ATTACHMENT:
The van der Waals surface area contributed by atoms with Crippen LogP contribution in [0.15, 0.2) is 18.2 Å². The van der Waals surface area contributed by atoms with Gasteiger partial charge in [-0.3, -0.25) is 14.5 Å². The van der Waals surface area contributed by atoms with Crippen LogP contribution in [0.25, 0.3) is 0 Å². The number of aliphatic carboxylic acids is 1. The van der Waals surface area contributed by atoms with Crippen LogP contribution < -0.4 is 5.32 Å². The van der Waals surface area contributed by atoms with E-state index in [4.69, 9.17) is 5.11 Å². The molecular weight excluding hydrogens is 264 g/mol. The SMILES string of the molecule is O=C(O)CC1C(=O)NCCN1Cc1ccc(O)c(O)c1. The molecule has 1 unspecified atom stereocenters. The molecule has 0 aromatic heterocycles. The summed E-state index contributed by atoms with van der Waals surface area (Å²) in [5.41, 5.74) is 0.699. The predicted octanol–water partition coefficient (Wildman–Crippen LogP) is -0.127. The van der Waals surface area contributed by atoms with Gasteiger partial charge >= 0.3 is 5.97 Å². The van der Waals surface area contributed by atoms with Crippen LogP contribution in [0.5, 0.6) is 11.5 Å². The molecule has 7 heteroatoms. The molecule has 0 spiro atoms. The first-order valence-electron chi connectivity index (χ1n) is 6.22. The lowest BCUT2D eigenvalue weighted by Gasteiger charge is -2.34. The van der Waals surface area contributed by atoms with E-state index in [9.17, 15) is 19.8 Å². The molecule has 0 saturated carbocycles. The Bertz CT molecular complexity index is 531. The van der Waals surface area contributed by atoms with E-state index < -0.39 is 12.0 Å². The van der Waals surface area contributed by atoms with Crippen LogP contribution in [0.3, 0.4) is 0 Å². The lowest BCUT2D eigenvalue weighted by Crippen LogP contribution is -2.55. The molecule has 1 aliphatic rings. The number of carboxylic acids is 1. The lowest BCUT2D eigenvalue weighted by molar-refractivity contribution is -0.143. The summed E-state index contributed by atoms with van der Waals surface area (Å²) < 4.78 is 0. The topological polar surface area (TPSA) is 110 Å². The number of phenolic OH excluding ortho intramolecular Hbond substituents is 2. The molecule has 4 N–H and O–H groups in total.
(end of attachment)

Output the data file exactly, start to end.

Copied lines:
The van der Waals surface area contributed by atoms with Crippen LogP contribution in [0.15, 0.2) is 18.2 Å². The van der Waals surface area contributed by atoms with Gasteiger partial charge in [-0.3, -0.25) is 14.5 Å². The van der Waals surface area contributed by atoms with Crippen LogP contribution in [0.25, 0.3) is 0 Å². The number of aliphatic carboxylic acids is 1. The van der Waals surface area contributed by atoms with Crippen LogP contribution < -0.4 is 5.32 Å². The van der Waals surface area contributed by atoms with E-state index in [4.69, 9.17) is 5.11 Å². The molecular weight excluding hydrogens is 264 g/mol. The SMILES string of the molecule is O=C(O)CC1C(=O)NCCN1Cc1ccc(O)c(O)c1. The molecule has 1 unspecified atom stereocenters. The molecule has 0 aromatic heterocycles. The summed E-state index contributed by atoms with van der Waals surface area (Å²) in [5.41, 5.74) is 0.699. The predicted octanol–water partition coefficient (Wildman–Crippen LogP) is -0.127. The van der Waals surface area contributed by atoms with Gasteiger partial charge >= 0.3 is 5.97 Å². The van der Waals surface area contributed by atoms with Crippen LogP contribution in [0.5, 0.6) is 11.5 Å². The molecule has 7 heteroatoms. The molecule has 0 spiro atoms. The first-order valence-electron chi connectivity index (χ1n) is 6.22. The lowest BCUT2D eigenvalue weighted by Gasteiger charge is -2.34. The van der Waals surface area contributed by atoms with E-state index in [9.17, 15) is 19.8 Å². The molecule has 0 saturated carbocycles. The Bertz CT molecular complexity index is 531. The van der Waals surface area contributed by atoms with E-state index < -0.39 is 12.0 Å². The van der Waals surface area contributed by atoms with Crippen LogP contribution in [0.3, 0.4) is 0 Å². The lowest BCUT2D eigenvalue weighted by Crippen LogP contribution is -2.55. The molecule has 1 aliphatic rings. The number of carboxylic acids is 1. The lowest BCUT2D eigenvalue weighted by molar-refractivity contribution is -0.143. The summed E-state index contributed by atoms with van der Waals surface area (Å²) < 4.78 is 0. The topological polar surface area (TPSA) is 110 Å². The number of phenolic OH excluding ortho intramolecular Hbond substituents is 2. The molecule has 4 N–H and O–H groups in total.